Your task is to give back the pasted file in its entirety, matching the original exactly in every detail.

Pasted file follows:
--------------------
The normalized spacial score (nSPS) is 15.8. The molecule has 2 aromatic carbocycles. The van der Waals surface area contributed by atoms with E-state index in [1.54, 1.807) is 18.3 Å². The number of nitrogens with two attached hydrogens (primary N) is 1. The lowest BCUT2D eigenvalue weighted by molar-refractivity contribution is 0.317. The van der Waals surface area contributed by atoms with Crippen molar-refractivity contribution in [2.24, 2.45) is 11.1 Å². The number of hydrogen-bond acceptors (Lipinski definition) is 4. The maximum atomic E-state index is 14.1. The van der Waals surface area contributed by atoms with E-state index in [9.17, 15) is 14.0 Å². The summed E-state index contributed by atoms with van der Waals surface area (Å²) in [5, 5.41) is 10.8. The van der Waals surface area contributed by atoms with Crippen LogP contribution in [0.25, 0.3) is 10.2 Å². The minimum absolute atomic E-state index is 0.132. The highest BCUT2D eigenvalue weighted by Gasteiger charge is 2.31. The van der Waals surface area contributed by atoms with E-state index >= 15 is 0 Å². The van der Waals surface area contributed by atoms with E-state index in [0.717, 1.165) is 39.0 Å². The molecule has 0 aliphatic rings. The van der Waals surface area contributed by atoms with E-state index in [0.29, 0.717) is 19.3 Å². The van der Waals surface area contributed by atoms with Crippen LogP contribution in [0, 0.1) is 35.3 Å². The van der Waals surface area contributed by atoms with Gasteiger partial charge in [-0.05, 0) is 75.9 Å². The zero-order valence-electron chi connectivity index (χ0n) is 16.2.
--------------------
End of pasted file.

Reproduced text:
The normalized spacial score (nSPS) is 15.8. The molecule has 2 aromatic carbocycles. The van der Waals surface area contributed by atoms with E-state index in [1.54, 1.807) is 18.3 Å². The number of nitrogens with two attached hydrogens (primary N) is 1. The lowest BCUT2D eigenvalue weighted by molar-refractivity contribution is 0.317. The van der Waals surface area contributed by atoms with Crippen molar-refractivity contribution in [2.24, 2.45) is 11.1 Å². The number of hydrogen-bond acceptors (Lipinski definition) is 4. The maximum atomic E-state index is 14.1. The van der Waals surface area contributed by atoms with E-state index in [9.17, 15) is 14.0 Å². The summed E-state index contributed by atoms with van der Waals surface area (Å²) in [5, 5.41) is 10.8. The van der Waals surface area contributed by atoms with Crippen LogP contribution in [0.25, 0.3) is 10.2 Å². The minimum absolute atomic E-state index is 0.132. The highest BCUT2D eigenvalue weighted by Gasteiger charge is 2.31. The van der Waals surface area contributed by atoms with E-state index >= 15 is 0 Å². The van der Waals surface area contributed by atoms with E-state index in [0.717, 1.165) is 39.0 Å². The molecule has 0 aliphatic rings. The van der Waals surface area contributed by atoms with E-state index in [0.29, 0.717) is 19.3 Å². The van der Waals surface area contributed by atoms with Crippen LogP contribution in [0, 0.1) is 35.3 Å². The van der Waals surface area contributed by atoms with Gasteiger partial charge in [-0.05, 0) is 75.9 Å². The zero-order valence-electron chi connectivity index (χ0n) is 16.2.